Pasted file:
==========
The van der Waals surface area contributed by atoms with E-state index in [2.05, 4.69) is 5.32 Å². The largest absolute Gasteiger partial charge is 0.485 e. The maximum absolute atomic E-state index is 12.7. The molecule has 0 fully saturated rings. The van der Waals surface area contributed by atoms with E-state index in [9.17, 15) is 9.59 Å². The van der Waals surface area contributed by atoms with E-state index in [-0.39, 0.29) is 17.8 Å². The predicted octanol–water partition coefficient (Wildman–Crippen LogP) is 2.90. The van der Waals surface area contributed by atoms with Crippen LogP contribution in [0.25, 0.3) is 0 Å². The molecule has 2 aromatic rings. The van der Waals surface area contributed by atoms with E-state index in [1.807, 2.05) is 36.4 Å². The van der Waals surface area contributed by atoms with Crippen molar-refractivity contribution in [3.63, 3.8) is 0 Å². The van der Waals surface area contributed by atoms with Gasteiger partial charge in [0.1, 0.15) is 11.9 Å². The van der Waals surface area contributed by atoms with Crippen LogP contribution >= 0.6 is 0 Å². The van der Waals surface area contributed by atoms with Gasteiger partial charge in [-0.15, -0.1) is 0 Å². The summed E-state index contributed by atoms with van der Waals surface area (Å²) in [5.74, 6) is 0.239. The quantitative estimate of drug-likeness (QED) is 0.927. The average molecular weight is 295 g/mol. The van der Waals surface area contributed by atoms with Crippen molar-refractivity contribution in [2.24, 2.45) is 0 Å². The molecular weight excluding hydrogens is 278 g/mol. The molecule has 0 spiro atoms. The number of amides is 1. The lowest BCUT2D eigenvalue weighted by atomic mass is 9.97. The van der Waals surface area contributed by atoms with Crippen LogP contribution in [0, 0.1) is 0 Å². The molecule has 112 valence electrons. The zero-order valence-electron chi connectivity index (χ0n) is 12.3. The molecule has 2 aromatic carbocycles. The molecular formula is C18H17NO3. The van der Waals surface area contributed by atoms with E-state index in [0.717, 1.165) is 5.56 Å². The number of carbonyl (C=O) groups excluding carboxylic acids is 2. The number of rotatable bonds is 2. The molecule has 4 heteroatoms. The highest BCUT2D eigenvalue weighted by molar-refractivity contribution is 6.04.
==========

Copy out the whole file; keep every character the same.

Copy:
The van der Waals surface area contributed by atoms with E-state index in [2.05, 4.69) is 5.32 Å². The largest absolute Gasteiger partial charge is 0.485 e. The maximum absolute atomic E-state index is 12.7. The molecule has 0 fully saturated rings. The van der Waals surface area contributed by atoms with E-state index in [9.17, 15) is 9.59 Å². The van der Waals surface area contributed by atoms with E-state index in [-0.39, 0.29) is 17.8 Å². The predicted octanol–water partition coefficient (Wildman–Crippen LogP) is 2.90. The van der Waals surface area contributed by atoms with Crippen LogP contribution in [0.25, 0.3) is 0 Å². The molecule has 2 aromatic rings. The van der Waals surface area contributed by atoms with E-state index in [1.807, 2.05) is 36.4 Å². The van der Waals surface area contributed by atoms with Crippen molar-refractivity contribution in [3.63, 3.8) is 0 Å². The van der Waals surface area contributed by atoms with Gasteiger partial charge in [0.1, 0.15) is 11.9 Å². The van der Waals surface area contributed by atoms with Crippen LogP contribution >= 0.6 is 0 Å². The van der Waals surface area contributed by atoms with Gasteiger partial charge in [-0.15, -0.1) is 0 Å². The summed E-state index contributed by atoms with van der Waals surface area (Å²) in [5.74, 6) is 0.239. The quantitative estimate of drug-likeness (QED) is 0.927. The average molecular weight is 295 g/mol. The van der Waals surface area contributed by atoms with Crippen molar-refractivity contribution in [2.24, 2.45) is 0 Å². The molecular weight excluding hydrogens is 278 g/mol. The molecule has 0 spiro atoms. The number of amides is 1. The lowest BCUT2D eigenvalue weighted by atomic mass is 9.97. The van der Waals surface area contributed by atoms with Crippen LogP contribution in [0, 0.1) is 0 Å². The molecule has 112 valence electrons. The zero-order valence-electron chi connectivity index (χ0n) is 12.3. The molecule has 2 aromatic carbocycles. The molecular formula is C18H17NO3. The van der Waals surface area contributed by atoms with E-state index in [0.717, 1.165) is 5.56 Å². The number of carbonyl (C=O) groups excluding carboxylic acids is 2. The number of rotatable bonds is 2. The molecule has 4 heteroatoms. The highest BCUT2D eigenvalue weighted by molar-refractivity contribution is 6.04.